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I'm trying to solve $(x \mod 7) - (x \mod 8) = 5$ but no idea where to start. Help appreciated!

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  • $\begingroup$ You can start by trying to narrow down the possible values of $x$ modulo $7$ and $8$. The equation $a - b = 5$ doesn't have very many solutions if we require that $a$ and $b$ are both non-negative, and that $a$ is less than $7$. $\endgroup$ – Dylan Oct 17 '18 at 18:41
  • $\begingroup$ Are you familiar with the Chinese remainder theorem? $\endgroup$ – Micah Oct 17 '18 at 18:41
  • $\begingroup$ Are you (incorrectly) assuming that $\mod n$ is the remainder function? $\endgroup$ – fleablood Oct 17 '18 at 18:51
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If CRT = Chinese Remainder Theorem is known then we can reformulate it as

$$\begin{align} x&\equiv a\!+\!5\!\!\pmod{7},\ \ \ \overbrace{ 0\le a\!+\!5 \le 6}^{\Large \iff a\ =\ 0,1}\\ x&\equiv a\quad\pmod{8},\ \ \ 0\le a\le 7\end{align}\qquad \qquad\qquad $$

Solve the $\,a=0\,$ case $\,x\equiv (5,0)\bmod (7,8),\,$ then $\,x\!+\!1\equiv (6,1)\,$ yields the $\,a=1\,$ case.


W/o $ $ CRT: $\,\ \overbrace{ x-7j}^{\large x\bmod 7}-(\overbrace{x-8k)}^{\large x\bmod 8} = 5\iff 8k - 7j = 5\,\Rightarrow\, j \equiv \color{#c00}{5}\pmod{\!8},\ k\equiv \color{#c00}{5}\pmod{\!7}$

Working in the intial range $\, 0\le x\le 55\ $ and enforcing the remainder bounds

$\qquad\quad \begin{align} 0\le \overbrace{x-7\cdot \color{#c00}5}^{\large x\bmod 7} \le 6\iff 35\le x \le \color{#0a0}{41}\\[.5em] 0\le \underbrace{x-8\cdot \color{#c00}5}_{\large x\bmod 8} \le 7\iff \color{#0a0}{40}\le x \le 47\end{align}$

Therefore $\, x\equiv \color{#0a0}{40},\color{#0a0}{41}\pmod{56}$

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  • $\begingroup$ Isn’t 36 a solution? Assuming $36\equiv -4 \pmod 8$ it works. $\endgroup$ – gimusi Oct 17 '18 at 19:16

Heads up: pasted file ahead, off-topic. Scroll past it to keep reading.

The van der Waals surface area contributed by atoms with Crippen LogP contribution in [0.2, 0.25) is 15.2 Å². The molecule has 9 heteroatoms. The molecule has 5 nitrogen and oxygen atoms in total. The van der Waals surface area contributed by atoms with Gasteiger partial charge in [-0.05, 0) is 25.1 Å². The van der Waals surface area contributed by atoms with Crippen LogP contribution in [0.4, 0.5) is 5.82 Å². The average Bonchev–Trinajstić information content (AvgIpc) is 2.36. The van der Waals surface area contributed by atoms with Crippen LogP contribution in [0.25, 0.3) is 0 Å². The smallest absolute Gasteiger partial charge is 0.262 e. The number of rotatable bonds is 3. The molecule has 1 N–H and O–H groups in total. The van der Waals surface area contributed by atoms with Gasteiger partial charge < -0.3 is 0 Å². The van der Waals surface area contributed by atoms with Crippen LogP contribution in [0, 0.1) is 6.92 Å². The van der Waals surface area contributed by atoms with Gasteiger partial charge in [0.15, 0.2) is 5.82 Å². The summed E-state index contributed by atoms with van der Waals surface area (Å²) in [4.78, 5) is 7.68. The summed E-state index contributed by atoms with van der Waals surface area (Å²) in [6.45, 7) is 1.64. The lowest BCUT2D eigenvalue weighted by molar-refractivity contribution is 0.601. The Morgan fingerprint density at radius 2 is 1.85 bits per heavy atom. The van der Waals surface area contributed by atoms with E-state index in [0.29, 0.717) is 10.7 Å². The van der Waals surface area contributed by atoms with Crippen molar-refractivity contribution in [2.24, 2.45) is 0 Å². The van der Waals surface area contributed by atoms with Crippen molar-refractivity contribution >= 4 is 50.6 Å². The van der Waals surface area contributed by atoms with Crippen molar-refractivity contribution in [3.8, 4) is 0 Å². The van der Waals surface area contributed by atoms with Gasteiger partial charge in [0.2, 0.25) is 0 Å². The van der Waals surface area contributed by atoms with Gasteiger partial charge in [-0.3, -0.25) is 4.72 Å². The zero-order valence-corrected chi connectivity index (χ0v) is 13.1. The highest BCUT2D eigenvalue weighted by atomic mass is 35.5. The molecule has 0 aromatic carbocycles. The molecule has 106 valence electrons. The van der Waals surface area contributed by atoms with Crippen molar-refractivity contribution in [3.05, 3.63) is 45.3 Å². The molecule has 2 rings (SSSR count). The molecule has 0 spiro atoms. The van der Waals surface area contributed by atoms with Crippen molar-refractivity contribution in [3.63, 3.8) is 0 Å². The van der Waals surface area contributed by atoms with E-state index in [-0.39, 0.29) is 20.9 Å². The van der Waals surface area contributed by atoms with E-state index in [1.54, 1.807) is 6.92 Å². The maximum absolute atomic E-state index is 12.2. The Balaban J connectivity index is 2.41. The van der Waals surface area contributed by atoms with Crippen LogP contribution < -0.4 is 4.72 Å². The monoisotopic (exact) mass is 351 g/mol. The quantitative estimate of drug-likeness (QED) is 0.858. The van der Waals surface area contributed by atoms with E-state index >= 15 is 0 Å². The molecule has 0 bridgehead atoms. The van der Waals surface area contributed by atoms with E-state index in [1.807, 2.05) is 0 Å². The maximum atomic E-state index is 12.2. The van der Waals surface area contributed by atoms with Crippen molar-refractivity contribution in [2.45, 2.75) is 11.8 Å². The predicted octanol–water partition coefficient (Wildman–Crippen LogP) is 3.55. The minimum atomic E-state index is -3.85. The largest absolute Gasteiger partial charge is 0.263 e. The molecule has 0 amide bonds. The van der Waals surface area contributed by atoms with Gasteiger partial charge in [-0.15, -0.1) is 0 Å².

• $\begingroup$ @gimusi $\ 36\bmod 7 - (36\bmod 8) = 1 - 4 = -3\neq 5\ $ The most common convention for a complete residue system for $\,\bmod$ employs nonegative residues (vs. balanced / signed) residues. $\endgroup$ – Bill Dubuque Oct 17 '18 at 19:18
  • $\begingroup$ Ah ok we are assuming the non negative residues! Otherwise we can find other solutions. $\endgroup$ – gimusi Oct 17 '18 at 19:24
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I'm going to assume you are incorrectly assuming $\mod n$ refers to the remainder function and want to solve $(x \% 7) -(x\% 8) = 5$ where $a \% b$ is the unique remainder when $a$ is divided by $b$.

$x \% 7 = a$ means $x = 7k + a$ for some integer $k$ and integer $0 \le a < 7$. So $a = x - 7k$.

And $x \% 8 = b$ means $x = 8j + b$ for some integer $j$ and integer $0 \le b < 8$. So $b = x - 8j$

So $a - b = 8j - 7k = 5$. By Bezout Lemma solutions exist. Let's find them.

$8*1 - 7*1 = 1$ so $8*5 - 7*5 =5$ is such a solution and $x = 5*7 + a = 35+a$ and $x = 5*8 + b = 40+b$ which can work with $a = 5$ or $6$ and $b = 0$ or $1$.

So $x = 40$ or $41$ will be solutions.

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Suppose $x\neq 0$ then assuming

$$x=z+7k$$

with $z\neq 0$ we obtain

$$z-z-7k\equiv 5 \pmod 8$$

$$k\equiv 5 \pmod 8$$

and if

$$x=7k$$

we obtain

$$-k-7k\equiv 5 \pmod 8$$

$$0\equiv 5 \pmod 8$$

Therefore without any limit in the residues we have infinitely many solutions in the form

$$x=z+35 \quad z\not\equiv 0 \pmod 7$$

for example for $x=36$

$$(36 \mod 7) - (36 \mod 8) =1-(-4)= 5$$

for $x=43$

$$(43 \mod 7) - (43 \mod 8) =8-3= 5$$

Otherwise if we assume the standard convention for a complete residue system the possible solutions are

$$x=36,37,38,39,40,41$$

and by inspection we find that only $x=40,41$ work.

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